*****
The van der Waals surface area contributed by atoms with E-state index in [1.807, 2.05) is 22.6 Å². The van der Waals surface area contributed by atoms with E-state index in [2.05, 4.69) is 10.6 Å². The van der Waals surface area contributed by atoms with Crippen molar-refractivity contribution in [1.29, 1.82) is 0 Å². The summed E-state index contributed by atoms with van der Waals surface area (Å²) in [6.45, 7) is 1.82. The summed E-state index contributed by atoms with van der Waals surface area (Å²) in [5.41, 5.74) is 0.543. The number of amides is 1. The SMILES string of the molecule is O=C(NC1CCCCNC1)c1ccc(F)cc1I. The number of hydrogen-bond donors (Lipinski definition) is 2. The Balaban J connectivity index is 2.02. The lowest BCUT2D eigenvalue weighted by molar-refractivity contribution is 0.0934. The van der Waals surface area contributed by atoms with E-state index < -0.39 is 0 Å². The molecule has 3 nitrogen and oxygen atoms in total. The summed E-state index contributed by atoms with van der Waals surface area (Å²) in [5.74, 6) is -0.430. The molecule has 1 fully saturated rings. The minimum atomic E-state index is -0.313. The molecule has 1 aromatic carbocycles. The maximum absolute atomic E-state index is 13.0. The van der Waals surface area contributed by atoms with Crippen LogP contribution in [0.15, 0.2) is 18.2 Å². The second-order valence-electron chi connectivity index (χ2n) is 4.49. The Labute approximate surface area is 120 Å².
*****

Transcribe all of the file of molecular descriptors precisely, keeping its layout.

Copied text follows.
The van der Waals surface area contributed by atoms with E-state index in [1.807, 2.05) is 22.6 Å². The van der Waals surface area contributed by atoms with E-state index in [2.05, 4.69) is 10.6 Å². The van der Waals surface area contributed by atoms with Crippen molar-refractivity contribution in [1.29, 1.82) is 0 Å². The summed E-state index contributed by atoms with van der Waals surface area (Å²) in [6.45, 7) is 1.82. The summed E-state index contributed by atoms with van der Waals surface area (Å²) in [5.41, 5.74) is 0.543. The number of amides is 1. The SMILES string of the molecule is O=C(NC1CCCCNC1)c1ccc(F)cc1I. The number of hydrogen-bond donors (Lipinski definition) is 2. The Balaban J connectivity index is 2.02. The lowest BCUT2D eigenvalue weighted by molar-refractivity contribution is 0.0934. The van der Waals surface area contributed by atoms with E-state index < -0.39 is 0 Å². The molecule has 3 nitrogen and oxygen atoms in total. The summed E-state index contributed by atoms with van der Waals surface area (Å²) in [5.74, 6) is -0.430. The molecule has 1 fully saturated rings. The minimum atomic E-state index is -0.313. The molecule has 1 aromatic carbocycles. The maximum absolute atomic E-state index is 13.0. The van der Waals surface area contributed by atoms with Crippen LogP contribution in [0.15, 0.2) is 18.2 Å². The second-order valence-electron chi connectivity index (χ2n) is 4.49. The Labute approximate surface area is 120 Å².